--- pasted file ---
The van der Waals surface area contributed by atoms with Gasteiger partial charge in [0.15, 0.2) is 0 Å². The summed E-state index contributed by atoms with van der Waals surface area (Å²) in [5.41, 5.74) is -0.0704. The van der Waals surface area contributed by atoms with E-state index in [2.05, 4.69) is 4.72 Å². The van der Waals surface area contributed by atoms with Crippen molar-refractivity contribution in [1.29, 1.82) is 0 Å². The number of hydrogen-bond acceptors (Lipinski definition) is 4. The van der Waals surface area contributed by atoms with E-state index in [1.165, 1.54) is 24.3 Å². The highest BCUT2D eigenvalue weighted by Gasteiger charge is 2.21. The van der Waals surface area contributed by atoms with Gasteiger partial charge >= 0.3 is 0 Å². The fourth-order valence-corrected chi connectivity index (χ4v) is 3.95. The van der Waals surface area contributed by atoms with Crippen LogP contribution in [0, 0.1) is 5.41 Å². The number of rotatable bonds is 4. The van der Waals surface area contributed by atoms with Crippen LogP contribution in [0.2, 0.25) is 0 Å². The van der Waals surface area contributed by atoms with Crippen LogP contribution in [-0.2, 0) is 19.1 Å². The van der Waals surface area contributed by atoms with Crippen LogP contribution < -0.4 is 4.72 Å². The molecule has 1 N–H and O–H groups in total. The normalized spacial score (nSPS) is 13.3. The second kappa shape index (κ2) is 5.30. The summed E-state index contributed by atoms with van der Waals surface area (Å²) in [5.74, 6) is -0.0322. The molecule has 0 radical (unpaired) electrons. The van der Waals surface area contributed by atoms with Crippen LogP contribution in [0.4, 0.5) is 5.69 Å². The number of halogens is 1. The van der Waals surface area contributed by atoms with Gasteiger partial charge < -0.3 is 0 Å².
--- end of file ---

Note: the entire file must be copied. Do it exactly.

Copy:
The van der Waals surface area contributed by atoms with Gasteiger partial charge in [0.15, 0.2) is 0 Å². The summed E-state index contributed by atoms with van der Waals surface area (Å²) in [5.41, 5.74) is -0.0704. The van der Waals surface area contributed by atoms with E-state index in [2.05, 4.69) is 4.72 Å². The van der Waals surface area contributed by atoms with Crippen molar-refractivity contribution in [1.29, 1.82) is 0 Å². The number of hydrogen-bond acceptors (Lipinski definition) is 4. The van der Waals surface area contributed by atoms with E-state index in [1.165, 1.54) is 24.3 Å². The highest BCUT2D eigenvalue weighted by Gasteiger charge is 2.21. The van der Waals surface area contributed by atoms with Gasteiger partial charge >= 0.3 is 0 Å². The fourth-order valence-corrected chi connectivity index (χ4v) is 3.95. The van der Waals surface area contributed by atoms with Crippen LogP contribution in [0, 0.1) is 5.41 Å². The number of rotatable bonds is 4. The van der Waals surface area contributed by atoms with Crippen LogP contribution in [0.2, 0.25) is 0 Å². The van der Waals surface area contributed by atoms with Crippen LogP contribution in [-0.2, 0) is 19.1 Å². The van der Waals surface area contributed by atoms with Crippen LogP contribution < -0.4 is 4.72 Å². The molecule has 1 N–H and O–H groups in total. The normalized spacial score (nSPS) is 13.3. The second kappa shape index (κ2) is 5.30. The summed E-state index contributed by atoms with van der Waals surface area (Å²) in [5.74, 6) is -0.0322. The molecule has 0 radical (unpaired) electrons. The van der Waals surface area contributed by atoms with Crippen LogP contribution in [0.4, 0.5) is 5.69 Å². The number of halogens is 1. The van der Waals surface area contributed by atoms with Gasteiger partial charge < -0.3 is 0 Å².